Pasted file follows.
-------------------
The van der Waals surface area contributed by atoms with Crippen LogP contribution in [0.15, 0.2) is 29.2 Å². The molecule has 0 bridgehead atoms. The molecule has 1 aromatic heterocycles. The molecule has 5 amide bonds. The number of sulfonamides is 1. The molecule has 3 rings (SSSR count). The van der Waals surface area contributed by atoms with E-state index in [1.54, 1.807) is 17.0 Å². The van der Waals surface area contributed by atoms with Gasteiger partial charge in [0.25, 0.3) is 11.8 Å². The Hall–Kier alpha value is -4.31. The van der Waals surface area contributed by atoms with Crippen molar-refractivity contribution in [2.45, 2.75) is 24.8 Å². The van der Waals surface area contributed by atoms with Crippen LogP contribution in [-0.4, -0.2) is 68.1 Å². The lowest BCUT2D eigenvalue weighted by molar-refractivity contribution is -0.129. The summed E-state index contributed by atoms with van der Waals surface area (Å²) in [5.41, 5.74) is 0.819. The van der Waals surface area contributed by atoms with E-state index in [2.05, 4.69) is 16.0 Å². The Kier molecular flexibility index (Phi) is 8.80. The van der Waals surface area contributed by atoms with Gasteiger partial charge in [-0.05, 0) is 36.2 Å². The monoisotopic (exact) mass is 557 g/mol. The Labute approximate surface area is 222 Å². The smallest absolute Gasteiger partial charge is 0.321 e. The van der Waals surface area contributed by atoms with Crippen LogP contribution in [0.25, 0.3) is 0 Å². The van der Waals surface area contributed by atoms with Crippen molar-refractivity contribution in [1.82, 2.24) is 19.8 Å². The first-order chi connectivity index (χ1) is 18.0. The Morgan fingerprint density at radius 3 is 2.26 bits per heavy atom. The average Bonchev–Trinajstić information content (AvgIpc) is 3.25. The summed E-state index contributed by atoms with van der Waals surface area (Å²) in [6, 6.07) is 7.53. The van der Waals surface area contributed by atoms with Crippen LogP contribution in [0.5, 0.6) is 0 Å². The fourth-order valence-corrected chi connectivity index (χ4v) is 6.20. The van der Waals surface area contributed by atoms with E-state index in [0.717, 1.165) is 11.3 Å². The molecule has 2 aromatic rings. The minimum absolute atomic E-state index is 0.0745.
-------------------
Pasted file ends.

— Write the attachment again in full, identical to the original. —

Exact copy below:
The van der Waals surface area contributed by atoms with Crippen LogP contribution in [0.15, 0.2) is 29.2 Å². The molecule has 0 bridgehead atoms. The molecule has 1 aromatic heterocycles. The molecule has 5 amide bonds. The number of sulfonamides is 1. The molecule has 3 rings (SSSR count). The van der Waals surface area contributed by atoms with E-state index in [1.54, 1.807) is 17.0 Å². The van der Waals surface area contributed by atoms with Gasteiger partial charge in [0.25, 0.3) is 11.8 Å². The Hall–Kier alpha value is -4.31. The van der Waals surface area contributed by atoms with Crippen molar-refractivity contribution in [2.45, 2.75) is 24.8 Å². The van der Waals surface area contributed by atoms with Crippen LogP contribution in [-0.4, -0.2) is 68.1 Å². The lowest BCUT2D eigenvalue weighted by molar-refractivity contribution is -0.129. The summed E-state index contributed by atoms with van der Waals surface area (Å²) in [5.41, 5.74) is 0.819. The van der Waals surface area contributed by atoms with E-state index in [2.05, 4.69) is 16.0 Å². The Kier molecular flexibility index (Phi) is 8.80. The van der Waals surface area contributed by atoms with Gasteiger partial charge in [-0.05, 0) is 36.2 Å². The monoisotopic (exact) mass is 557 g/mol. The Labute approximate surface area is 222 Å². The smallest absolute Gasteiger partial charge is 0.321 e. The van der Waals surface area contributed by atoms with Crippen LogP contribution in [0.25, 0.3) is 0 Å². The van der Waals surface area contributed by atoms with Crippen molar-refractivity contribution in [1.82, 2.24) is 19.8 Å². The first-order chi connectivity index (χ1) is 18.0. The Morgan fingerprint density at radius 3 is 2.26 bits per heavy atom. The average Bonchev–Trinajstić information content (AvgIpc) is 3.25. The summed E-state index contributed by atoms with van der Waals surface area (Å²) in [6, 6.07) is 7.53. The van der Waals surface area contributed by atoms with Crippen LogP contribution in [0.5, 0.6) is 0 Å². The fourth-order valence-corrected chi connectivity index (χ4v) is 6.20. The van der Waals surface area contributed by atoms with E-state index in [0.717, 1.165) is 11.3 Å². The molecule has 2 aromatic rings. The minimum absolute atomic E-state index is 0.0745.